After the British took control of the entire island of Ceylon in 1815 it was divided into three ethnic based administrative structures: Low Country Sinhalese, Kandyan Sinhalese and Tamil. In 1829 the British established the Colebrooke–Cameron Commission to review the colonial government of Ceylon, including its administrative structures. The Commission recommended that the existing three ethnic based administrations be unified into a single administration divided into five geographic provinces. Accordingly, on 1 October 1833 five provinces under one administration came into being:
- Central Province – composed of the central Kandyan provinces.
- Eastern Province – composed of the maritime districts of Batticaloa and Trincomalee, and the Kandyan provinces of Bintenna and Tamankaduwa.
- Northern Province – composed of the maritime districts of Jaffna, Mannar and Vanni, and the Kandyan province of Nuwara Kalawiya.
- Southern Province – composed of the maritime districts of Galle, Hambantota, Matara and Tangalle, and the Kandyan provinces of Lower Uva, Saffragam and Wellassa.
- Western Province – composed of the maritime districts of Colombo, Chilaw and Puttalam, and the Kandyan provinces of Three Korales, Four Korales, Seven Korales and Lower Bulathgama.
Over the next fifty years four additional provinces were created, taking the total number to nine:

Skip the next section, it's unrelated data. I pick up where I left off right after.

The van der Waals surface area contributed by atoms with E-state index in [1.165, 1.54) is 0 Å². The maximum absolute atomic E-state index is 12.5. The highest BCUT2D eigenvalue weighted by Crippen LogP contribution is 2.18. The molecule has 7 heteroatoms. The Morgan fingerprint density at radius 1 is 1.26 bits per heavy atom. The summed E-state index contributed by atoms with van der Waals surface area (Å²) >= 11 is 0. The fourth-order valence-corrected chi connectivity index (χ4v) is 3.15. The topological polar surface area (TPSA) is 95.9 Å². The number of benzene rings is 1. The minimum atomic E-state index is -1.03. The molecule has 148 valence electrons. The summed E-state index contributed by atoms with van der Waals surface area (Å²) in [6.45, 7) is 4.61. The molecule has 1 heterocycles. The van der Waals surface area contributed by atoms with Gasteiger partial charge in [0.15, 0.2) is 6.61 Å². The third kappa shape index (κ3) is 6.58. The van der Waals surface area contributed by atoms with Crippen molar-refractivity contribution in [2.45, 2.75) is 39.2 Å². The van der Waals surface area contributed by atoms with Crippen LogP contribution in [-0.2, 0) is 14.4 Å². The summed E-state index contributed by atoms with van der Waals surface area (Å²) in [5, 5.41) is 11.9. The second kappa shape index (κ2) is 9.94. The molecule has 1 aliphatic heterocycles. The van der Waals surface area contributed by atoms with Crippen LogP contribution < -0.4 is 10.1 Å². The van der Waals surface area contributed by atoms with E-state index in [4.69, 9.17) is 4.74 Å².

- North Western Province was created in 1845 from northern Western Province (districts of Chilaw, Puttalam and Seven Korales).
- North Central Province was created in 1873 from southern Northern Province (district of Nuwara Kalawiya) and north-western Eastern Province (district of Tamankaduwa).
- Uva Province was created in 1886 from parts of Central Province, Eastern Province (district of Bintenna) and Southern Province (district of Wellassa).
- Sabaragamuwa Province was created in 1889.
The number of provinces remained static until September 1988 when, in accordance with the Indo-Lanka Accord, President Jayewardene issued proclamations enabling the Northern and Eastern provinces to be one administrative unit administered by one elected Council, creating the North Eastern Province. The proclamations were only meant to be a temporary measure until a referendum was held in the Eastern Province on a permanent merger between the two provinces. However, the referendum was never held and successive Sri Lankan presidents issued proclamations annually extending the life of the "temporary" entity. The merger was bitterly opposed by Sri Lankan nationalists. On 14 July 2006, after a long campaign against the merger, the JVP filed three separate petitions with the Supreme Court of Sri Lanka requesting a separate Provincial Council for the East. On 16 October 2006 the Supreme Court ruled that the proclamations issued by President Jayewardene were null and void and had no legal effect. The North-East Province was formally de-merged into the Northern and Eastern provinces on 1 January 2007.
Sri Lanka currently has nine provinces, seven of which have had provincial councils from the start.
Evolution of Sri Lankan provinces since 1833